AIDS attitudinal comparison between urban and rural perioperative registered nurses

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Fawcett, Debra L.
Irvine, Phyllis E.
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Thesis (M.S.)
School of Nursing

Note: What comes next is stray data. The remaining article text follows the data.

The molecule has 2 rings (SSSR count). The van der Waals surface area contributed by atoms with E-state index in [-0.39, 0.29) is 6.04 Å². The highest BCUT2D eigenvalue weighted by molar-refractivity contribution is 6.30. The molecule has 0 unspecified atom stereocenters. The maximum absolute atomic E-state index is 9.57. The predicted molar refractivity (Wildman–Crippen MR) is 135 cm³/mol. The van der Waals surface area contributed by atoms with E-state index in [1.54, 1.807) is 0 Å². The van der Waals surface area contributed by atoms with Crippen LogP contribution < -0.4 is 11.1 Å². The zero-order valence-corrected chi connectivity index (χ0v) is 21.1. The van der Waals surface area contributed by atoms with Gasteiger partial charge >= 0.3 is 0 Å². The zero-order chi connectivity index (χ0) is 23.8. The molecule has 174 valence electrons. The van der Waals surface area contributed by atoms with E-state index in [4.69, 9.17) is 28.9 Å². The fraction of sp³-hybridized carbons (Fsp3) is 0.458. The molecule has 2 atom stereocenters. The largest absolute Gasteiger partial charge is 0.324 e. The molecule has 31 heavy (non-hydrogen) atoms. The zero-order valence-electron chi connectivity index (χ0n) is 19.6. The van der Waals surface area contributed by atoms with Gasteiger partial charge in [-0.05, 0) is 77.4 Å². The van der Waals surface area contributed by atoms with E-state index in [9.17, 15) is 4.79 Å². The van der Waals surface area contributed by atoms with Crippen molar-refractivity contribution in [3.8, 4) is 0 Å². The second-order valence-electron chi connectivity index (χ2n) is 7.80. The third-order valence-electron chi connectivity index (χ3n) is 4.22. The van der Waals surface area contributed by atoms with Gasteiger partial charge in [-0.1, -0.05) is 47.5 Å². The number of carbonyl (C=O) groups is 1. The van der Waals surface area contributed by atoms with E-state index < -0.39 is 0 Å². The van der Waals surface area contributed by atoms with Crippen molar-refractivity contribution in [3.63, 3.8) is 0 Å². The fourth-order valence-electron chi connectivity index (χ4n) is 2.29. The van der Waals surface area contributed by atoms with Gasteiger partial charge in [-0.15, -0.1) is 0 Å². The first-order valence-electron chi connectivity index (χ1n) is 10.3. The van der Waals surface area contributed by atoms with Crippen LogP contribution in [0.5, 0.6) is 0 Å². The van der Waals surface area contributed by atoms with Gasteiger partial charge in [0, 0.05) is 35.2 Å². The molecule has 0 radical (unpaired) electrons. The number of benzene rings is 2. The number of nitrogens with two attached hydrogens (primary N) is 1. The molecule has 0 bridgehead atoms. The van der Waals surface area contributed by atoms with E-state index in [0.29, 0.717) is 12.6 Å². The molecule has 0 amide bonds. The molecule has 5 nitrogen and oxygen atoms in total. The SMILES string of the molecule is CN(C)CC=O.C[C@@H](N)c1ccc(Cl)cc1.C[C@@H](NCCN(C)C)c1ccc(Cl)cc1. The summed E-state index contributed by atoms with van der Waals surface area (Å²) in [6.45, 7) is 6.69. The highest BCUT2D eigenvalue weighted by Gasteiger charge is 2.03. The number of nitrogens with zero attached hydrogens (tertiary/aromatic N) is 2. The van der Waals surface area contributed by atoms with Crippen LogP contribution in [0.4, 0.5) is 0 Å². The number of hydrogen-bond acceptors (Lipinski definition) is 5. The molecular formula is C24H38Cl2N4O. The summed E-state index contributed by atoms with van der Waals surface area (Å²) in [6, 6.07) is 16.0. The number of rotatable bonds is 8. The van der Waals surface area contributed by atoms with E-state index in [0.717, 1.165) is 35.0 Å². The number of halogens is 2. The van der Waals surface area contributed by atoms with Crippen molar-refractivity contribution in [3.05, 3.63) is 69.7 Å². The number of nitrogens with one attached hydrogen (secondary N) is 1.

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Acquired Immunodeficiency Syndrome (AIDS) is primarily identified as a metropolitan disease. However, it has suggested that the Centers for Disease Control may underestimate the prevalence of AIDS in the population of higher socioeconomic status, overstate the relative prevalence of AIDS in the minorities, and understate the prevalence of the disease in the Midwest (Laumann, Gagnon, Michaels, Michael, & Coleman, 1989). The problem addressed in this study was to determine whether groups of urban and rural perioperative registered nurses differ in their attitudes of tolerance toward AIDS patients. The attitudes of rural and urban perioperative nurses were examined in a comparative descriptive design. It is important to identify nurses' attitudes toward AIDS patients because nurses must interact with AIDS patients on an increasing basis.Lazarus and Folkman's (1984) Theory of Cognitive Emotion was used for the framework. A convenience sample of 77 perioperative registered nurses was obtained for the study. Five midwestern hospitals were used to collect the data. Two urban hospitals and three rural hospitals were used as collection sites. The AIDS Attitudes Scale (AAS) was used as the tool to collect the data (Shrum, Turner, and Bruce, 1989). The AAS consists of a fifty-four item questionnaire designed to measure attitudinal tolerance towards the AIDS patient. Validity and reliability of the tool were established with a resulting reliability score of .94.Findings revealed significant differences among urban and rural perioperative registered nurses in attitudes toward AIDS patients (p=.0387), with urban perioperative nurses being more tolerant of AIDS patients. Item-by-item analysis indicated that although urban perioperative nurses were more tolerant, an urban perioperative nurse would be more uncomfortable around a patient with AIDS (p=.0082). However, more rural perioperative nurses indicated that they would move out if a roommate had AIDS (p=.0030). Rural perioperative nurses indicated more often that no one deserved to have a disease like AIDS (p=.0057). Demographic profiles of registered perioperative nurses demonstrated similar backgrounds in relation to age, educational level, and gender.Conclusions of this study indicated urban perioperative registered nurses hold more tolerant attitudes toward HIV/AIDS patients than do rural perioperative registered nurses.